LITTLE ROCK, Ark. – The City of Little Rock began their budgetary process Tuesday following a year hit hard by COVID-19. The Board of Directors focused on 2021 revenue projections in tonight’s meeting, and compared this year’s forecast to both 2020 and 2019. 

Like many other cities across the nation, Little Rock saw a dip in revenue for 2020. The COVID-19 pandemic led to citywide closures and quarantines, which meant certain key streams of revenue had dried up. But directors are hopeful for a growth-filled 2021, and will work to craft a budget to match. 

With less than 2 months left in 2020, the City of Little Rock Board of Directors is shifting their attention to next year and the 2021 budget. “We’ve had to navigate uncharted waters,” Mayor Frank Scott, Jr. said. He says city leaders have learned from the COVID-19 pandemic, which led to a series of cuts and amendments of the original 2020 budget. With today’s discussion on revenue, they hope 2021 can see some growth after a year of loss. “That will dictate what we’re able to commit to from a central services standpoint,” Scott said, “as well as new goals and initiatives.”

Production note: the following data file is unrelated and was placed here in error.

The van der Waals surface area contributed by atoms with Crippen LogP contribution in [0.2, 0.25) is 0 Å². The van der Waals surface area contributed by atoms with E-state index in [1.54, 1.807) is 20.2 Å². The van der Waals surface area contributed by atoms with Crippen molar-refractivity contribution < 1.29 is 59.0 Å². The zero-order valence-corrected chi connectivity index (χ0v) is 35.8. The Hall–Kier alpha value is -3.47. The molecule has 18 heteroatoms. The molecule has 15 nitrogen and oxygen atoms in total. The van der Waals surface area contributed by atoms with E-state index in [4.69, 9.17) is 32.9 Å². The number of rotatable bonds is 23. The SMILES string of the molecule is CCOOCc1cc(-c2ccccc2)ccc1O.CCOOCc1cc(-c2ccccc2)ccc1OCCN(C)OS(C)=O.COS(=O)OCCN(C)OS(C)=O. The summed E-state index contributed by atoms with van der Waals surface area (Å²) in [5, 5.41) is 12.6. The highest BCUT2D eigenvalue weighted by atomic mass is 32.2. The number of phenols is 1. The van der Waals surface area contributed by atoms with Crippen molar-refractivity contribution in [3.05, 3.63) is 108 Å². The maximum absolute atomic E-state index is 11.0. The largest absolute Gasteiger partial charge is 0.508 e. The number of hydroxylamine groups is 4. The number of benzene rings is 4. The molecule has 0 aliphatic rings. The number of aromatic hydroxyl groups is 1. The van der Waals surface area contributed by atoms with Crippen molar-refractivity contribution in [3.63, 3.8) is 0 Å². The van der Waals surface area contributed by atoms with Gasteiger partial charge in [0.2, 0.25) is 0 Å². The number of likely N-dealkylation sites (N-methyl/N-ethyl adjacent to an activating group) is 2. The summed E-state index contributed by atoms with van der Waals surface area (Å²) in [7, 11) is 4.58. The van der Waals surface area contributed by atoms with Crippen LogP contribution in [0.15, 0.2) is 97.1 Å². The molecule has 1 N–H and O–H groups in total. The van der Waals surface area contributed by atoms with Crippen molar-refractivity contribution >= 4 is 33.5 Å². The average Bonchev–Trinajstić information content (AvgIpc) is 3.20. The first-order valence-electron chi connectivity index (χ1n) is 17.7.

The key takeaway from the half-hour discussion was that city revenue took a major hit during COVID closures and precautions, with the general fund coming in around $6 million short of last year’s budget. “In comparison to 2019,” Scott explained, “it’s about 4% below.” Funds from things like the zoo and fitness center we’re hardest hit. “When you compare to our 2019 actual results,” said Sara Lenehan, Finance Director for the City of Little Rock, “we’re still about 36% below.” Mixed drink license revenue also saw a major decline, with a 36% dip compared to pre-COVID numbers. And numbers show the county fared better than the city when it came to sales tax, with Little Rock businesses seeing a sharper decline during COVID than surrounding cities. 

But the Board of Directors is hopeful for this coming year, with most revenue sources projecting a small percentage of growth compared to 2020. Even recreational entry fees are projected to be close to where they were last year. Lenehan summer it up best: “Each fund is decreasing a little bit from where it was pre-COVID, but we are beginning to see a gradual recovery.”

November 17th, the board will cover 2021 budget expenditures, and they hope to have a complete budget proposal by November 24th.

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